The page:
Mount Bures Community Web Site

 

 

William Cant ( 1830 - 1921) took part in the
1854 Austin Expedition in Western Australia

The Austin expedition of 1854 was an exploring expedition undertaken in Western Australia by Robert Austin in 1854. Other members of the party included Kenneth Brown.

The expedition explored the large lakes inland from Geraldton known as Cow-Cow-ing, before heading north through the interior, where Mount Magnet was discovered and named. They intended to reach the coast at Shark Bay, but were driven back by heat, fatigue, lack of water, and the loss of a number of their horses at Poison Rock.
They were eventually forced to return to the coast along the Murchison River.

The expedition reported large areas of land that were potentially gold-bearing,
but nothing suitable for pastoral settlement.

photograph of william cant

William Cant was born in Mount Bures in 1830, son of Abraham Cant agricultural labourer.
At the age of 20 he emigrated to Australia to seek his fortune on the sailing vessel "Sophia"

The ship departed Plymouth during April 1850 arriving in Freemantle on July 27th taking some 13 weeks at sea.
Just remember this youth was only 20 when he undertook this hazardous voyage, never having been outside the confines of Mount Bures.

After 4 years in Australia he achieved notoriety by taking part in the disastrous Royal Geographical Society`s Austin Expedition to survey Western Australia in 1854. There he was called "Chainer" Cant presumably because he was involved with the expeditions survey equipment.

In 1854, Robert Austin led a government-subsidised party of ten men with twenty-seven horses and provisions for four months in search of pastoral land inland from an area near Perth (Northam) and northward.

Three years earlier, gold rushes had begun in eastern Australia, and it was said that Austin’s expedition was also to keep an eye on gold prospects.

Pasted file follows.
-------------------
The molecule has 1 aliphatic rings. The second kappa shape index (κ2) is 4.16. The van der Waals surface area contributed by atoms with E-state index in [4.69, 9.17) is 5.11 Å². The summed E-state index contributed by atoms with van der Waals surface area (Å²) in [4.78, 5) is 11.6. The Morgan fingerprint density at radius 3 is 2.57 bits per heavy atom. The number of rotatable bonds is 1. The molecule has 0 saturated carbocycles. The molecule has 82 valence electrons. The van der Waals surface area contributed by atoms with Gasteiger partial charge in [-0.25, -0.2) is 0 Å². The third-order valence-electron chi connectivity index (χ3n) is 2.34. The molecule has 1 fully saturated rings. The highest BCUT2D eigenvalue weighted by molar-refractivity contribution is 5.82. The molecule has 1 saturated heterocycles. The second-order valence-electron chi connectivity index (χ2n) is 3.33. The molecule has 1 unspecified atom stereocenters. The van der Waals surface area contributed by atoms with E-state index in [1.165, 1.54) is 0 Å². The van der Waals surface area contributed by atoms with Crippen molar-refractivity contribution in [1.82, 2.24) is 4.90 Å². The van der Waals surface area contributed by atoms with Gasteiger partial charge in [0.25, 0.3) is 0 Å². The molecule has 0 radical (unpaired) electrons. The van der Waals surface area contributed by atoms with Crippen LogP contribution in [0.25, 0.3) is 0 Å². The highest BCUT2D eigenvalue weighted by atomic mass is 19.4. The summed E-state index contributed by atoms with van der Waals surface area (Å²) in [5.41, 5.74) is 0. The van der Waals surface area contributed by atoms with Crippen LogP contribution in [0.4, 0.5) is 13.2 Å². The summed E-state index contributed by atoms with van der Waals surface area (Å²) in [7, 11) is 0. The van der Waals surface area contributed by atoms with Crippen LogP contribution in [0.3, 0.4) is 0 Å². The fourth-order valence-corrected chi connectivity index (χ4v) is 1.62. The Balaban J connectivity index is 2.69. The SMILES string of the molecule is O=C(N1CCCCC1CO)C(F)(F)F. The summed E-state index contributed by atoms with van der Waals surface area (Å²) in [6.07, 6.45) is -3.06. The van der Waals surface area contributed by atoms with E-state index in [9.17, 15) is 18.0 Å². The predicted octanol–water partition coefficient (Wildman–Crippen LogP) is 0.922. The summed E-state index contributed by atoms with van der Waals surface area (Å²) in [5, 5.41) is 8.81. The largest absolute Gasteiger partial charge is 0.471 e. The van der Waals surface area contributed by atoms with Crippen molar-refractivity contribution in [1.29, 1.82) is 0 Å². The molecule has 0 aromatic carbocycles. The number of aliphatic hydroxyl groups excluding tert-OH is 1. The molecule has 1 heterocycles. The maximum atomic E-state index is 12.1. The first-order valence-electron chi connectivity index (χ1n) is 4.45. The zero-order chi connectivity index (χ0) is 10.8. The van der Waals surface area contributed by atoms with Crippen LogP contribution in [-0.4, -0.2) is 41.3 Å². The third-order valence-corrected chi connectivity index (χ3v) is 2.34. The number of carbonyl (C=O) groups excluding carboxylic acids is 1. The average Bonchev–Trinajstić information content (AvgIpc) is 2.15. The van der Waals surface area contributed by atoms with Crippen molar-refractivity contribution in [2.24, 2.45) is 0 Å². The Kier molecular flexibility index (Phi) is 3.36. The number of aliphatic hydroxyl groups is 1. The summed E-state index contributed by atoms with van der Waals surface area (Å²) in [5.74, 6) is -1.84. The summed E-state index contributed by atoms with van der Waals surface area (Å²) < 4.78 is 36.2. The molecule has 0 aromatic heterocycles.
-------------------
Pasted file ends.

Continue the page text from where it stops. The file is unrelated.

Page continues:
The party was provisioned for 120 days

Austin’s party left the Northam area on 7 July 1854 and proceeded into the interior of SW Australia. The subsidiary group left the main party east of Lake Moore, and returned to Perth.

map of WA
Blue indicates route of expedition
It is only intended as a very rough guide
.

After Lake Moore, the area became increasingly arid, and soon tragedy struck: the horses ate a poisonous weed that was unfamiliar to the group, and only three of the original 27 survived the journey. The men spent a great deal of time and energy treating the horses but they continued to die one by one, or in small groups. Soon after this event, a popular youthful member of the group, Charles Farmer, accidentally shot himself in the arm and died slowly and in agony of tetanus, watched helplessly by his companions.

The party, now with only twelve weakened and dying horses, buried some equipment and specimens near the grave. They pressed on with low water rations, but had a brief respite in finding water and pasture at a site they named Mount Welcome. They then headed west- northwest until they began suffering advanced stages of dehydration and exhaustion. . They had buried themselves in holes that they had scratched in sand under bushes, and covered themselves with horse rugs and blankets to shelter from the heat.
Austin recorded temperatures on one day as follows:-
8am:-89deg, 10am:-104deg, Noon;-109deg, 2pm:- 110deg, 6pm:- 103deg. The direct heat was intense, most probably in excess of 120deg at Noon.

Eventually, on 29 October, when approximately one hundred miles (160 km) from the mouth of the Gascoyne River, they came to a standstill. The horses had not drunk for two days.

Austin went ahead to find all waterholes dry and returned to the men only to find (from his diary)

................the whole of the party stripped and buried in the sand under the shade of their blankets thrown over a bush, and our horses standing up with their heads under their masters' blankets, too thirsty to feed . . . the men were drinking their own and the horses' urine, and a native I captured and kept to find water, as he knew the country, did the same, saying we should all die if I persisted in pushing on.


With a lack of horses and water, Austin had no option but to retreat some thirty-seven miles (59 km) to the last waterhole and then to return to Port Gregory, arriving on 25 November